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Umbilical cortisol levels as an indicator of the fetal stress response to assisted vaginal delivery.

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  • 1Department of Maternal and Fetal Medicine, Fetal and Neonatal Stress Research Centre, Imperial College School of Medicine, London, UK. r.gitau@ic.ac.uk

Abstract

OBJECTIVES:

While it is well established that delivery by elective caesarean section is less stressful for the fetus than normal vaginal delivery, little attention has been paid to the effect on the baby of an assisted delivery.

STUDY DESIGN:

We examined cortisol levels in venous cord blood from seven babies born by forceps, 10 by ventouse extraction, 28 by unassisted normal vaginal delivery, and 12 born by elective caesarean. Paired maternal bloods were taken immediately after delivery.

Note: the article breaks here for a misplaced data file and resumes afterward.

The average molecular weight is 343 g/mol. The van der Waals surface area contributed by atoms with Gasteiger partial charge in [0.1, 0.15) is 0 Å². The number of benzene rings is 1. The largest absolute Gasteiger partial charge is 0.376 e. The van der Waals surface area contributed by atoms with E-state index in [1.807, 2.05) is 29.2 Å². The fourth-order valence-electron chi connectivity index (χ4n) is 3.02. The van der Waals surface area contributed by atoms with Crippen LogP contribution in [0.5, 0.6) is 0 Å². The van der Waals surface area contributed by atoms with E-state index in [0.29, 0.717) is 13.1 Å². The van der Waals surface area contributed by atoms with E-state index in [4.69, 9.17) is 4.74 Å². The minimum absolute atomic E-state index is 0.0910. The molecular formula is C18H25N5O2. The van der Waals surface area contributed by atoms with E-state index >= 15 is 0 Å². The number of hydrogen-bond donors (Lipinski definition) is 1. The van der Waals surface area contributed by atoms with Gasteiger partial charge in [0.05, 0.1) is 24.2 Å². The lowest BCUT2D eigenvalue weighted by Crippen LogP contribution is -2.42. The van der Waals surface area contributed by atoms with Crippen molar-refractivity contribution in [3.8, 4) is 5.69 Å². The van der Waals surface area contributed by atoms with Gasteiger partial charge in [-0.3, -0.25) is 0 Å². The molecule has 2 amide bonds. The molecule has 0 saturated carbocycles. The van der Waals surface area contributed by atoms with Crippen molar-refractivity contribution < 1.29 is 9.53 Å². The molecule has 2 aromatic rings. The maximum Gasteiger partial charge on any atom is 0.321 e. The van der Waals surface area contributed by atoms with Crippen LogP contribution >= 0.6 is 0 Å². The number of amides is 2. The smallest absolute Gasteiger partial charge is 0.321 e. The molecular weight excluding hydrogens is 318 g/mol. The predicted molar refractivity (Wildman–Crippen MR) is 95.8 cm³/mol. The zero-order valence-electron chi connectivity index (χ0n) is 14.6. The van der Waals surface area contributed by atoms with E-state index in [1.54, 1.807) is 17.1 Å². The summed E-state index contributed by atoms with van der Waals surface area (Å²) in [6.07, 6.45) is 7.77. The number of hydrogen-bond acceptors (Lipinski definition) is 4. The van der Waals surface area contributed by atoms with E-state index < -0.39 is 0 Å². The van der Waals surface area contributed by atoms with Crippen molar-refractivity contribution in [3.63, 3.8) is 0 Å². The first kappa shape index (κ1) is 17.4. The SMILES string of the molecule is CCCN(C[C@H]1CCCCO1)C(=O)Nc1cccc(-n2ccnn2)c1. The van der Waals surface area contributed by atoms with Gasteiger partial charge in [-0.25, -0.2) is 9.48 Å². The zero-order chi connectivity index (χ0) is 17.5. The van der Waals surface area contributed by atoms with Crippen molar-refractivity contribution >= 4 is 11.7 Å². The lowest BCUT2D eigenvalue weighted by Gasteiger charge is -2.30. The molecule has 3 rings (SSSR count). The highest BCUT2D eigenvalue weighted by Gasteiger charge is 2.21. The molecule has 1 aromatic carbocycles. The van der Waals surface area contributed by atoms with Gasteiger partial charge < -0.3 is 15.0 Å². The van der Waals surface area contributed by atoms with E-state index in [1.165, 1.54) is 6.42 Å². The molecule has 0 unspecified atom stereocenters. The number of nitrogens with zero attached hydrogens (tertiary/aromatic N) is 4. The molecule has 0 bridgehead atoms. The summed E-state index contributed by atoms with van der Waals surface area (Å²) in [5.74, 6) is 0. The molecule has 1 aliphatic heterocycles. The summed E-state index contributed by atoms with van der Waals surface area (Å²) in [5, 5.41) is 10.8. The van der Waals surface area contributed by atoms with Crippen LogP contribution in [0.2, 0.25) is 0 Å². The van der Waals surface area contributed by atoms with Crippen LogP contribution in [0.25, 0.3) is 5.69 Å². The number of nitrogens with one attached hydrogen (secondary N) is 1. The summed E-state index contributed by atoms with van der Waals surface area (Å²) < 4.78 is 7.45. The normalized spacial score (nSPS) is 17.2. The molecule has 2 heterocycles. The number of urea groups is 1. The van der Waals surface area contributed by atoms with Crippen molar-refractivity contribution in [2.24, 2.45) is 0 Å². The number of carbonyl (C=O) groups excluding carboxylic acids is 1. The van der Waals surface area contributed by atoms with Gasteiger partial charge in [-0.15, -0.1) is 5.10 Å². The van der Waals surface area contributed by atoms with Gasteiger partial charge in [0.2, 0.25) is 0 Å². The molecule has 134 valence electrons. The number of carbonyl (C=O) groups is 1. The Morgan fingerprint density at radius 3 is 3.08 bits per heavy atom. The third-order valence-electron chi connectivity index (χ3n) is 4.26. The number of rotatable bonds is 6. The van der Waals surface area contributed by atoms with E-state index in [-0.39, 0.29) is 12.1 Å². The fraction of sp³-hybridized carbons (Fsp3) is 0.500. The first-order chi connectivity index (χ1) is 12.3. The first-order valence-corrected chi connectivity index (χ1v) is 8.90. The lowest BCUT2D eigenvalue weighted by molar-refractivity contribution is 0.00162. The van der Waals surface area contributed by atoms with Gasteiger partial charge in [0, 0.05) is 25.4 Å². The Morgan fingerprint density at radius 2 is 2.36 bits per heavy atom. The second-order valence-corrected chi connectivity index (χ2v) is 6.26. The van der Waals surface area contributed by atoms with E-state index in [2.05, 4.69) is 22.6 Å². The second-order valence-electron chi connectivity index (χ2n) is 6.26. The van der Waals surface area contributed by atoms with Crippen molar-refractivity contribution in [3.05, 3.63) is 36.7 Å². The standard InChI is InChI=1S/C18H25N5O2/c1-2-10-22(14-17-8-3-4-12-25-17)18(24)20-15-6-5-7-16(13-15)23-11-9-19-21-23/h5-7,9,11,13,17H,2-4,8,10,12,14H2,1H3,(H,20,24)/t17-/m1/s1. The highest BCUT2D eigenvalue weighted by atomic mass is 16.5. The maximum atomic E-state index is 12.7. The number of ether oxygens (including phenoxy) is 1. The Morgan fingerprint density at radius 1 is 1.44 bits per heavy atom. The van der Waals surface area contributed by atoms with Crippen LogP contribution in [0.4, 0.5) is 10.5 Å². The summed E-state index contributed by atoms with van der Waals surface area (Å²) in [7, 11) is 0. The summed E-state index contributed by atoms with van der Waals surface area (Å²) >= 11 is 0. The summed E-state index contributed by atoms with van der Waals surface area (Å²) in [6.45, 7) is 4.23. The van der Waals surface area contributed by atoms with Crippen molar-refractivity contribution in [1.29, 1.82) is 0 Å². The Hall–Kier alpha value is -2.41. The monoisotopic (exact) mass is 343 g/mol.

RESULTS:

Cord blood cortisol values were significantly different in the different groups (one-way ANOVA, P < 0.0001). The forceps group had the highest values and the caesarean group the lowest; both were different from the normal vaginal delivery group (P=0.019 and P=0.046, respectively). There was no effect of length of labour, or method of pain relief on cortisol levels. Maternal values were similar in the different groups, confirming that the differences observed derived from the fetus.

CONCLUSIONS:

There is increasing evidence that the stress experienced by the fetus or neonate can have long-term effects on the function of the hypothalamic-pituitary-adrenal axis in later life. We speculate that the stress caused by some assisted deliveries may contribute to this.

PMID:
11516793
[PubMed - indexed for MEDLINE]
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